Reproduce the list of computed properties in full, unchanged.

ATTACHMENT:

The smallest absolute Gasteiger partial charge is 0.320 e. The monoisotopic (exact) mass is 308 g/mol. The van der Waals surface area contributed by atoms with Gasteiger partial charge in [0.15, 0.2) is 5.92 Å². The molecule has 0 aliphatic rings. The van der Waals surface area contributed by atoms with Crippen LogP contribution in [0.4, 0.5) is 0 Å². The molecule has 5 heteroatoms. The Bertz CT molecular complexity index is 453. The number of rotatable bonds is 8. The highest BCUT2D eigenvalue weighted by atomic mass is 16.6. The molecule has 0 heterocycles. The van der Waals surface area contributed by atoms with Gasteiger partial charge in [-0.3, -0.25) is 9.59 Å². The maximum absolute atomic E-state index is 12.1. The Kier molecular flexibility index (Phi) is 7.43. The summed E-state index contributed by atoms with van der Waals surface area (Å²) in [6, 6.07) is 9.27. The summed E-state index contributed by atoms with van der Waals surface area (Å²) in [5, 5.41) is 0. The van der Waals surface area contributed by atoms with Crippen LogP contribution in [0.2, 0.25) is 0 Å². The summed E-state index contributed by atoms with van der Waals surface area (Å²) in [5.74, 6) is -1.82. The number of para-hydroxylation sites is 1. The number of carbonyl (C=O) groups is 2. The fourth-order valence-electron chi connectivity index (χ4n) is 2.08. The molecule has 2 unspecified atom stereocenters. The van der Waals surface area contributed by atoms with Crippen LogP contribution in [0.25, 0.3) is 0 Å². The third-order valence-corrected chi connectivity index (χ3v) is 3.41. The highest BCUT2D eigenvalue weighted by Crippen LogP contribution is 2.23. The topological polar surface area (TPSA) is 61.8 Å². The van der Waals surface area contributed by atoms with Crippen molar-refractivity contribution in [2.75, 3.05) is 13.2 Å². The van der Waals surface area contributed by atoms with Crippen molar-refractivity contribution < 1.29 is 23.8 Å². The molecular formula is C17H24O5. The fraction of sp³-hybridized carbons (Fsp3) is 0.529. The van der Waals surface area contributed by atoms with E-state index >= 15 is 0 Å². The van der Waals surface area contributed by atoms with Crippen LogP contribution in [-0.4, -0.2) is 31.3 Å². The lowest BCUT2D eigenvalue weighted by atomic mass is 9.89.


The smallest absolute Gasteiger partial charge is 0.320 e. The monoisotopic (exact) mass is 308 g/mol. The van der Waals surface area contributed by atoms with Gasteiger partial charge in [0.15, 0.2) is 5.92 Å². The molecule has 0 aliphatic rings. The van der Waals surface area contributed by atoms with Crippen LogP contribution in [0.4, 0.5) is 0 Å². The molecule has 5 heteroatoms. The Bertz CT molecular complexity index is 453. The number of rotatable bonds is 8. The highest BCUT2D eigenvalue weighted by atomic mass is 16.6. The molecule has 0 heterocycles. The van der Waals surface area contributed by atoms with Gasteiger partial charge in [-0.3, -0.25) is 9.59 Å². The maximum absolute atomic E-state index is 12.1. The Kier molecular flexibility index (Phi) is 7.43. The summed E-state index contributed by atoms with van der Waals surface area (Å²) in [6, 6.07) is 9.27. The summed E-state index contributed by atoms with van der Waals surface area (Å²) in [5, 5.41) is 0. The van der Waals surface area contributed by atoms with Crippen LogP contribution in [0.2, 0.25) is 0 Å². The summed E-state index contributed by atoms with van der Waals surface area (Å²) in [5.74, 6) is -1.82. The number of para-hydroxylation sites is 1. The number of carbonyl (C=O) groups is 2. The fourth-order valence-electron chi connectivity index (χ4n) is 2.08. The molecule has 2 unspecified atom stereocenters. The van der Waals surface area contributed by atoms with Crippen LogP contribution in [0.25, 0.3) is 0 Å². The third-order valence-corrected chi connectivity index (χ3v) is 3.41. The highest BCUT2D eigenvalue weighted by Crippen LogP contribution is 2.23. The topological polar surface area (TPSA) is 61.8 Å². The van der Waals surface area contributed by atoms with Crippen molar-refractivity contribution in [2.75, 3.05) is 13.2 Å². The van der Waals surface area contributed by atoms with Crippen molar-refractivity contribution < 1.29 is 23.8 Å². The molecular formula is C17H24O5. The fraction of sp³-hybridized carbons (Fsp3) is 0.529. The van der Waals surface area contributed by atoms with E-state index >= 15 is 0 Å². The van der Waals surface area contributed by atoms with Crippen LogP contribution in [-0.4, -0.2) is 31.3 Å². The lowest BCUT2D eigenvalue weighted by atomic mass is 9.89.